Alumni Memories: 'The Open Air Club' by Ernie Savage
Our University days are full of some of the greatest achievements and most treasured memories of our lifetimes. In the next of our 'Alumni Memories' series, alumnus Ernie Savage (BA Hons Geography 1962) shares the joy of University societies, as many members from the Open Air Club (OAC) of his time continue to meet as the 'OAC Gold' - still going strong 60 years on!
"But Ernie, surely you aren’t a member of the Open Air Club? Isn’t that a rather immoral organisation?”, I was questioned by another resident of Rathbone Hall, where I was a student in the early 1960s. It was partly the name. Some believed it was a nudist organisation, or worse. When it was founded as a rambling and climbing club in the 1930s, the name reflected healthy ideas of living typical of the time.
In the 1960s there was a satirical programme on BBC1 called Not So Much a Programme, More a Way of Life. In many ways this seemed to describe the OAC. In part it was an ordinary club for those outdoor activities, but it was much more. It was a very friendly group and many met their life partners there. In addition to organised hikes and youth hostelling or camping weekends, and the social event held on Fridays during term time, many of us also met for lunch in the Students’ Union and even had breaks from our studies in the Cohen Library to have coffee and a chat in the Union.
It was an exceptionally well-supported society; on a few weekends two coaches were needed to take over a hundred students to one of the National Parks and that was when there were only about a sixth of the number of students that the university has today.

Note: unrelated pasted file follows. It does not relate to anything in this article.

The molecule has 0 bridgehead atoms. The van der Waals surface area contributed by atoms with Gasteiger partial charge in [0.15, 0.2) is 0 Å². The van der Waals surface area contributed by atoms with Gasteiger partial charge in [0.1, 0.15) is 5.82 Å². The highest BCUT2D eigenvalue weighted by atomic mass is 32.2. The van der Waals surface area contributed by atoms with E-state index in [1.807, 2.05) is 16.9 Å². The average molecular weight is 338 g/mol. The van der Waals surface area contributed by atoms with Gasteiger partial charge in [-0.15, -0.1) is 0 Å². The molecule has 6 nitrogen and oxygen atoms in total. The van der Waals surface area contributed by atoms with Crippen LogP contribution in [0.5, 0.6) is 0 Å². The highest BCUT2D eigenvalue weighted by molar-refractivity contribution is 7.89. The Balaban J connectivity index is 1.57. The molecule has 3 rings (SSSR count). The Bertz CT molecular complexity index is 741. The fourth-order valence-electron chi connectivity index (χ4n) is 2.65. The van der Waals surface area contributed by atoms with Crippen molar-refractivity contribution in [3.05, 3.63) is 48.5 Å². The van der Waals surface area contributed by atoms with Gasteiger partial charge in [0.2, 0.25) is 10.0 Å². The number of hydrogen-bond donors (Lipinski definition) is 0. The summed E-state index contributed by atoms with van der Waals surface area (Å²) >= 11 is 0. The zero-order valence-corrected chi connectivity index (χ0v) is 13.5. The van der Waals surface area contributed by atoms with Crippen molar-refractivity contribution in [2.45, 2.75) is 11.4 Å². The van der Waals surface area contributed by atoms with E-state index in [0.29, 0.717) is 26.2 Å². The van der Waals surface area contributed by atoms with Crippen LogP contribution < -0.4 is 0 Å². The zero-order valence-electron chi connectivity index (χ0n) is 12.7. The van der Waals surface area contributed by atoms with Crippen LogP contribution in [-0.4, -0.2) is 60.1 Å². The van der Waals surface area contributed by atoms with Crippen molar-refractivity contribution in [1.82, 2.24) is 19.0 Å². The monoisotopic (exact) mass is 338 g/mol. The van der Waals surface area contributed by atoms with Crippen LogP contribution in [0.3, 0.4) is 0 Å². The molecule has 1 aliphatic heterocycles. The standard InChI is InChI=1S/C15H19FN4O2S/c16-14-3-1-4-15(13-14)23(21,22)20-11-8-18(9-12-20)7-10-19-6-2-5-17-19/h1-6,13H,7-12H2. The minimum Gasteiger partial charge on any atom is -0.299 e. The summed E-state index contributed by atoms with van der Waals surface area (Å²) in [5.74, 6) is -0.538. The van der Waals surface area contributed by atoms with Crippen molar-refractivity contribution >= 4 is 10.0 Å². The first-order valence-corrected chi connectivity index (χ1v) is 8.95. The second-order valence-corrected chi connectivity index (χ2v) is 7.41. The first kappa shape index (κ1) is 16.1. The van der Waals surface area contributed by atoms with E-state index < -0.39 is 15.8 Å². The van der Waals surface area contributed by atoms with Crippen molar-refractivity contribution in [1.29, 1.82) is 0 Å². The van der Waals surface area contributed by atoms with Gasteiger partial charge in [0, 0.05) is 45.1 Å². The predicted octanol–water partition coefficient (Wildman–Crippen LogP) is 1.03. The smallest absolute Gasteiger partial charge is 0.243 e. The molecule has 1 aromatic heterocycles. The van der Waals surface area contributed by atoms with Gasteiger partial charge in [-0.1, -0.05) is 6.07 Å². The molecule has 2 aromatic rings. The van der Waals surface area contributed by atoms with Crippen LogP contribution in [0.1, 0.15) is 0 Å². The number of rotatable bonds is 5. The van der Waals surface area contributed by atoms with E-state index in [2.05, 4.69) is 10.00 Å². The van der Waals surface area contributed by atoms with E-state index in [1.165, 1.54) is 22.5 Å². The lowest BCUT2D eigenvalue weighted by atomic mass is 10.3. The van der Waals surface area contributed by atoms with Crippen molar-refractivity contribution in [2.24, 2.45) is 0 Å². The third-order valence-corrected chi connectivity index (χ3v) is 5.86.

I can recall one Sunday hike when standing on Ashurst Beacon, a 172m hill about 30km from Liverpool, and looking back I could count perhaps fifty intrepid ramblers emerging from the mist to gain the summit, on a hike which ended on Ormskirk railway station. It was a chilly day and we had a short wait for the train so naturally we did an ‘Eightsome Reel’ on the platform – there was a considerable overlap between us and the Folk Dance Society after all!
Few of us were Scottish, but we organised a few days in a Highland Youth hostel for Hogmanay and then we celebrated our release from study with the post exam trip to the Lake District or one of the other National Parks.
It was all too good to say a final "goodbye" to, so some of us began to arrange to meet after graduation. At one point it was advertised as OAPOAC… we were in ours 20s at the time! We now style ourselves OACGOLD. At first pre-children, some of our weekends were in hotels though for many years camping was the norm, but there was a feeling that in our old age we would prefer a little more comfort. Most recently we have discovered HF and have had stays in several of their country houses.
Last October, 24 of us spent a much postponed and rearranged five days at their house in Sedbergh, in the Yorkshire Dales and in the spring, we had a six-day break in Dolgellau. Some were able to reach the summit of Cadair Idris, others contented themselves with valley walks. All of us enjoyed good food, pleasant company and some shared memories, which now stretch over sixty years!"
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